A decade ago Vogue gathered many of the lavish houses and gardens it routinely features and put them all into one huge hardcover book called Vogue Living: Houses, Gardens, People. In the years since, it has become almost impossible to look at any chic design-books collection without spotting this breeze-block-size tome—and now there is a follow up.
The new book is not so much required reading as required viewing; Vogue Living: Country, City, Coast is packed with 400 color photographs of the gorgeous homes and gardens of a glittering roll call of designers, models, artists and society figures.
Chloe Malle, a contributing editor at Vogue and Hamish Bowles, the magazine’s international editor at large, have gathered 36 beautifully shot homes, from beachside retreats to rural idylls. There are loving portraits of Plum Sykes and Stella McCartney in their English estates, coastal boltholes belonging to Cindy Crawford, Michael Kors, or Tory Burch, and the more-is-more city homes of entrepreneurs and designers including Lauren Santo Domingo, Karl Lagerfeld, and Miranda Brooks. This is the kind of book houseguests will eagerly dip into for a peek at how the other half lives.
Let’s flip through the pictures:
Photography courtesy of the Condé Nast Archives.
Brooks applied her signature blend of wild and formal planting in the garden, mixing clipped box with a lush mix of cottage-y flowers and romantic climbers. The Arcadian mood continues inside, where there are custom-made Tree of Life wallpapers from de Gournay and padded doors decorated with vines drawn by artist Hugo Guinness.
After buying the property from Comoy’s family (the house formerly belonged to his grandmother), the couple set about taming the wilderness outside. But they’ve retained the naturalistic feeling by planting with a light touch. A cozy dining area sits under the shade of an ancient oak tree.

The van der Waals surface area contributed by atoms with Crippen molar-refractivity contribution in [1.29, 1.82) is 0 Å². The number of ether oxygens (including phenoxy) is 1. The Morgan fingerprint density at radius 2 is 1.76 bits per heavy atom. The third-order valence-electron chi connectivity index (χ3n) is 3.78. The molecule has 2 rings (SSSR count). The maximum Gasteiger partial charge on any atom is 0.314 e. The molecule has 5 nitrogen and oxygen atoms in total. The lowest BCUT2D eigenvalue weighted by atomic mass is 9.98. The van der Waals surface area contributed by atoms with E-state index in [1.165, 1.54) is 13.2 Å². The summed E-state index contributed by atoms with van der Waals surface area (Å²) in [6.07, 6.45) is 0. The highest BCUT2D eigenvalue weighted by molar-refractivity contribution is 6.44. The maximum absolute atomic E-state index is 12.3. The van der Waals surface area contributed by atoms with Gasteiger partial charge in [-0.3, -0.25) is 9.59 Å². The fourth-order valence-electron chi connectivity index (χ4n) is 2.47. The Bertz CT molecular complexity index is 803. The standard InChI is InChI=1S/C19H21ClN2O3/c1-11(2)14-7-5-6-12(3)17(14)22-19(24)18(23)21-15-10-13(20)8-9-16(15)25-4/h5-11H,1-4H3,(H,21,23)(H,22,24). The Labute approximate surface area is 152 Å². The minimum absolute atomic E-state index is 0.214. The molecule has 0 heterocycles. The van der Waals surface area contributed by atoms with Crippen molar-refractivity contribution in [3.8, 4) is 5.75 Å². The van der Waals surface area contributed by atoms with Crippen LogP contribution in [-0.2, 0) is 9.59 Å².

The couple completely renovated the interiors with the help of French decorator Francois Catroux. Here, the Madison Cox designed terrace with roses and lavender creates a beautiful escape from the city. The striped awning and formal Versailles box planters add an old world French feel.
With every remodel it pays to take time to really observe what should stay and what should gothis is even more crucial in a garden. When Tory Burch bought her sprawling Long Island estate, the 1929 Jazz Age property already boasted beautiful formal gardens originally designed by Annette Hoyt Flander with yews, hollies, and rhododendrons. Landscape architect Perry Guillot chose to retain much of that original plant palette and largely followed what was already a successful structure.
When Jacqueline and Mortimer Sackler rented a romantic Amagansett property that had once served as the village’s lawn tennis club, they quickly decided that they wanted to make it their permanent holiday home. After they’d purchased the house, they asked landscape architect Edmund Hollander to reimagine the grounds and then brought in Miranda Brooks to create “wild and poetic” plantings; the garden now boasts an abundant potager, flower beds planted for pollinators and a stone fruit orchard. “A Munder-Skiles bench provides the perfect perch in the kitchen garden planted with gaura, verbena, fennel, and allium,” the authors write.
Romualdez has retained much of the charm of Blass’s interiors but brought it up to date with a whimsical mix of old and new; in the hallway he blends antique pieces including a Swedish console and a 19th-century German Klismos chair with quirky warthog taxidermies. Blue and white china vases hold foraged flowers from the Miranda Brooks-designed gardens outside.
N.B.: For more glamor in the garden (and coffee table books to document it), see: